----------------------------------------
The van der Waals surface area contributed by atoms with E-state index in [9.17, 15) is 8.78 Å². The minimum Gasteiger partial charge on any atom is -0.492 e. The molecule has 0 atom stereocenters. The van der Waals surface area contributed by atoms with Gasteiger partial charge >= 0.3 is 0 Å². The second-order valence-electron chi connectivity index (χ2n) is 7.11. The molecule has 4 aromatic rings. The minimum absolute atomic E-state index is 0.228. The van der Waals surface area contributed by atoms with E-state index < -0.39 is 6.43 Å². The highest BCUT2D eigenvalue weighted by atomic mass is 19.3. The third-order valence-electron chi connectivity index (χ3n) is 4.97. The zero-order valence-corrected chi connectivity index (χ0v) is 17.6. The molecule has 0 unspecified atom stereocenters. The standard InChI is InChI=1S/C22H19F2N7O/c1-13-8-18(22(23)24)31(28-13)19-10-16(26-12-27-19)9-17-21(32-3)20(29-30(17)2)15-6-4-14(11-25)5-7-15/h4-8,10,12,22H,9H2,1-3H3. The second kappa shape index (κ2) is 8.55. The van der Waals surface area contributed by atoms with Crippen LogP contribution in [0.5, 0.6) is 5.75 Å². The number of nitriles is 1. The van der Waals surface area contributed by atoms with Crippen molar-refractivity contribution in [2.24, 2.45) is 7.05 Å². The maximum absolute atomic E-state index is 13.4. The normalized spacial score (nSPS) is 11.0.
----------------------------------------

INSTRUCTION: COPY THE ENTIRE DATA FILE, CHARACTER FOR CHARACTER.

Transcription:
The van der Waals surface area contributed by atoms with E-state index in [9.17, 15) is 8.78 Å². The minimum Gasteiger partial charge on any atom is -0.492 e. The molecule has 0 atom stereocenters. The van der Waals surface area contributed by atoms with Gasteiger partial charge >= 0.3 is 0 Å². The second-order valence-electron chi connectivity index (χ2n) is 7.11. The molecule has 4 aromatic rings. The minimum absolute atomic E-state index is 0.228. The van der Waals surface area contributed by atoms with E-state index < -0.39 is 6.43 Å². The highest BCUT2D eigenvalue weighted by atomic mass is 19.3. The third-order valence-electron chi connectivity index (χ3n) is 4.97. The zero-order valence-corrected chi connectivity index (χ0v) is 17.6. The molecule has 0 unspecified atom stereocenters. The standard InChI is InChI=1S/C22H19F2N7O/c1-13-8-18(22(23)24)31(28-13)19-10-16(26-12-27-19)9-17-21(32-3)20(29-30(17)2)15-6-4-14(11-25)5-7-15/h4-8,10,12,22H,9H2,1-3H3. The second kappa shape index (κ2) is 8.55. The van der Waals surface area contributed by atoms with Crippen LogP contribution in [0.5, 0.6) is 5.75 Å². The number of nitriles is 1. The van der Waals surface area contributed by atoms with Crippen molar-refractivity contribution in [2.24, 2.45) is 7.05 Å². The maximum absolute atomic E-state index is 13.4. The normalized spacial score (nSPS) is 11.0.